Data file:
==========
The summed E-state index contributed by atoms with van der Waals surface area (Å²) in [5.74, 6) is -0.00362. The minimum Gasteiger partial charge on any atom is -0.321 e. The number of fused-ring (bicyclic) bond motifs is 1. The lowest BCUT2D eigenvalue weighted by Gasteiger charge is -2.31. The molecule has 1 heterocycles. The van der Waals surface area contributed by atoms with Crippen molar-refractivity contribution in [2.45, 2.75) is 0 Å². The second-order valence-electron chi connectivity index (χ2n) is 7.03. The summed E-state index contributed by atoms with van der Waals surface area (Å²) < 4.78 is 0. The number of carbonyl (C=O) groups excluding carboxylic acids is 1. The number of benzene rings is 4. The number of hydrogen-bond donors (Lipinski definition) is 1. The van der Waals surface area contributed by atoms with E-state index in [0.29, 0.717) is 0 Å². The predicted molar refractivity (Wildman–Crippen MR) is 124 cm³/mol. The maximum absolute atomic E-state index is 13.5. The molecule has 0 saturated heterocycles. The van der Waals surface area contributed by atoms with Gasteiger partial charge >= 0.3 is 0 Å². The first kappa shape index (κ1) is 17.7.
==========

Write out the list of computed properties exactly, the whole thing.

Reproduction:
The summed E-state index contributed by atoms with van der Waals surface area (Å²) in [5.74, 6) is -0.00362. The minimum Gasteiger partial charge on any atom is -0.321 e. The number of fused-ring (bicyclic) bond motifs is 1. The lowest BCUT2D eigenvalue weighted by Gasteiger charge is -2.31. The molecule has 1 heterocycles. The van der Waals surface area contributed by atoms with Crippen molar-refractivity contribution in [2.45, 2.75) is 0 Å². The second-order valence-electron chi connectivity index (χ2n) is 7.03. The summed E-state index contributed by atoms with van der Waals surface area (Å²) < 4.78 is 0. The number of carbonyl (C=O) groups excluding carboxylic acids is 1. The number of benzene rings is 4. The number of hydrogen-bond donors (Lipinski definition) is 1. The van der Waals surface area contributed by atoms with E-state index in [0.29, 0.717) is 0 Å². The predicted molar refractivity (Wildman–Crippen MR) is 124 cm³/mol. The maximum absolute atomic E-state index is 13.5. The molecule has 0 saturated heterocycles. The van der Waals surface area contributed by atoms with Gasteiger partial charge >= 0.3 is 0 Å². The first kappa shape index (κ1) is 17.7.